Recent studies demonstrated an increased prevalence and risk of mortality due to respiratory disease in RA patients independent of smoking .
Impact of multimorbidity on important outcomes
Owing the increasing prevalence of multimorbidity, the clinical but also health economic implications have become more prominent, with an exponential rise in costs with increasing number of concomitant chronic conditions . Multimorbidity can impact therapeutic decisions as well as important clinical outcomes.
It is known from previous studies that multimorbid patients with RA are potentially undertreated for their concomitant disease , which might have a negative effect on RA disease activity. Furthermore, we were able to show different treatment patterns in multimorbid RA patients, with a significant lower odds of biological DMARD use in multimorbid RA patients, even if needed because of persisting high disease activity. This is of special importance as it was shown that a more intensive treatment of rheumatic conditions leads to a significant improvement of co-existing conditions, such as CV disease or metabolic syndrome [33, 34].
Guidelines such as “treat to target” or EULAR treatment recommendations were developed in order to achieve optimal therapeutic outcomes in patients with rheumatic conditions. Such strategies based on systematic literature reviews and expert opinion were developed for patients with a single rheumatic condition only and therefore might overlook multimorbidity . Owing to the given inclusion and exclusion criteria, clinical trials exclude multimorbid patients, which limits the generalizability of results and therefore makes it difficult to apply recommendations to daily routine patients. Further studies are needed to assess the effectiveness and safety of DMARD therapy in the subgroup of multimorbid rheumatic patients.
It was shown that with an increasing number of co-existing morbidities per patients, a higher activity of the rheumatic condition could be observed. Multimorbid patients are less likely to achieve treatment targets such as remission or low disease activity. We found that even after adjusting for important covariates such as age, disease duration, or number of previous DMARDs, the odds of achieving remission decreased by 28 % per additional morbidity 1 year after DMARD initiation [36–38]. This might be due to the interaction of co-existing diseases, polypharmacy, or the tendency to undertreat multimorbid patients .
Furthermore, measures of disease activity developed to assess treatment targets, such as the disease activity score (DAS) or the clinical disease activity index (CDAI), comprise patient-reported outcomes such as patient global assessment of disease activity (PGA), which might be directly affected by multimorbidity. In a recent study of RA patients we found an almost linear increase of PGA with increasing number of morbidities per patient, independent of RA disease activity (Fig. 1a; ).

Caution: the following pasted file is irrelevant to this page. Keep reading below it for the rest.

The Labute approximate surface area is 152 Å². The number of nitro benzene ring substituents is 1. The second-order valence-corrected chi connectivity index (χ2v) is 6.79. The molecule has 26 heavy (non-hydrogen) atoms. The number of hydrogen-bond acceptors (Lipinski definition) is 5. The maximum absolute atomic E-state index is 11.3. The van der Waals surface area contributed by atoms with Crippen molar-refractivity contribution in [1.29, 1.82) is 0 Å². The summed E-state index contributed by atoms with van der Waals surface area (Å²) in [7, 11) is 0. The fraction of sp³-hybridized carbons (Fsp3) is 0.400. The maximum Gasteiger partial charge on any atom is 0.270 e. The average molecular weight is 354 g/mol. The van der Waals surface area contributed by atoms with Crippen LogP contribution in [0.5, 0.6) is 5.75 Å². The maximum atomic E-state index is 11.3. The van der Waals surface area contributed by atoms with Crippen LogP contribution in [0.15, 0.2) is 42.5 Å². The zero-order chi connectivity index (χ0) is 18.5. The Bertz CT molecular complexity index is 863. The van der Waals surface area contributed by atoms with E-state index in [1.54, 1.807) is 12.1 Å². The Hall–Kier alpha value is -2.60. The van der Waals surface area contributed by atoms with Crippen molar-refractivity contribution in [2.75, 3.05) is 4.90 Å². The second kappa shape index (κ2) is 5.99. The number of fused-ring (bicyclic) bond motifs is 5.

Physical function and quality of life
The burden of multimorbidity has a negative impact on important outcomes such as health-related quality of life (HRQoL) or physical function, independent of disease activity. Even for RA patients in remission, a significant increase of physical impairment with an increasing number of concomitant diseases was found (Fig. 1b), underlining the overall burden of multimorbidity not only for the individual patient but also for society because of higher rates of work disability [41–43]. In population-based studies it was shown that the negative impact of multimorbidity on function and HRQol is highest in patients having a rheumatic condition as part of their multimorbidity .
Over the last decade after introducing biological DMARD therapy, an improvement in disease activity and increasing remission rates were achieved. Nevertheless, despite optimum treatment strategies, a so-called mortality gap can be observed, showing a decrease in mortality in the general population whereas mortality rates in patients with rheumatic conditions remain high or even show a trend of increasing over time . Radovits et al. showed that concomitant conditions are the strongest predictor of mortality . In register studies of RA patients, cardiovascular and respiratory mortality were increased [47, 48]; for other rheumatic conditions, higher mortality due to cancer was found .
In patients with chronic inflammatory rheumatic conditions, multimorbidity is highly prevalent with an impact on important clinical outcomes such as disease activity, physical function, or mortality. By understanding and implementing the concept of multimorbidity, quality of care and clinical outcomes can be improved.
Open access funding provided by Medical University of Vienna.
Conflict of interest
H. Radner declares that she has no competing interests.